Total cost of sales
   594,547   532,945 
          
Operating margin
   389,151   340,157 
          
General and administrative
   91,253   88,489 
U.S. franchise advertising
   111,360   95,834 
          
Income from operations
   186,538   155,834 
Other income
   2,500   —   
Interest income
   22   932 
Interest expense
   (39,422  (39,470
          
Income before provision (benefit) for income taxes
   149,638   117,296 
Provision (benefit) for income taxes
   31,877   (4,306
          
Net income
  $117,761  $121,602 
          
Earnings per share:
         
Common stock - basic
  $3.04  $3.14 
Common stock - diluted
   3.00   3.07 
The accompanying notes are an integral part of these condensed consolidated statements.
 
4

 
Domino’s Pizza, Inc. and Subsidiaries
Condensed Consolidated Statements of Comprehensive Income
(Unaudited)
 
   
Fiscal Quarter Ended
 
(In thousands)  
March 28,

2021
   
March 22,

2020
 
Net income
  $117,761   $121,602 
Currency translation adjustment
   186    (2,326
           
Comprehensive income
  $117,947   $119,276 
           
The accompanying notes are an integral part of these condensed consolidated statements.
 
5

 
 
Domino’s Pizza, Inc. and Subsidiaries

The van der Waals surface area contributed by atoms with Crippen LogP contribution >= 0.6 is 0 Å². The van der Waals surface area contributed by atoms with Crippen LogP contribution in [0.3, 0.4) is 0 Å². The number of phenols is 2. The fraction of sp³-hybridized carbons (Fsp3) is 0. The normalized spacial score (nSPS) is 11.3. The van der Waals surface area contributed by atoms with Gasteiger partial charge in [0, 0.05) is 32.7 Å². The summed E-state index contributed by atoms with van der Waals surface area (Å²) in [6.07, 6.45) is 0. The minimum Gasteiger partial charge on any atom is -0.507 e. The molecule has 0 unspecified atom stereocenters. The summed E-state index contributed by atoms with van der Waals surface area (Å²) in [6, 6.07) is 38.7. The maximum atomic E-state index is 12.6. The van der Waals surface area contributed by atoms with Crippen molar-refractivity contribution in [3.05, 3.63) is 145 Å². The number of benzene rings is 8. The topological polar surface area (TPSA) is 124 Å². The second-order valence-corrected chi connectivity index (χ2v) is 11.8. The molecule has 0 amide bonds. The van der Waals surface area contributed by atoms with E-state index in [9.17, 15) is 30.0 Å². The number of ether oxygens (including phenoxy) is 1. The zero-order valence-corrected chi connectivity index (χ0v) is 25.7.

Condensed Consolidated Statements of Cash Flows
(Unaudited)
 
   
Fiscal Quarter Ended
 
(In thousands)  
March 28,
2021
  
March 22,
2020
 
Cash flows from operating activities:
         
Net income
  $117,761  $121,602 
Adjustments to reconcile net income to net cash provided by operating activities:
         
Depreciation and amortization
   16,465   14,032 
Loss on sale/disposal of assets
   161   306 
Amortization of debt issuance costs
   1,203   1,291 
Provision for deferred income taxes
   1,578   702 
Non-cash
equity-based compensation expense
   5,204   4,914 
Excess tax benefits from equity-based compensation
   (914  (30,449
Provision for losses on accounts and notes receivable
   180   1,589 
Unrealized gain on investments
   (2,500  —   
Changes in operating assets and liabilities
   (1,634  (23,119
Changes in advertising fund assets and liabilities, restricted
   15,347   4,490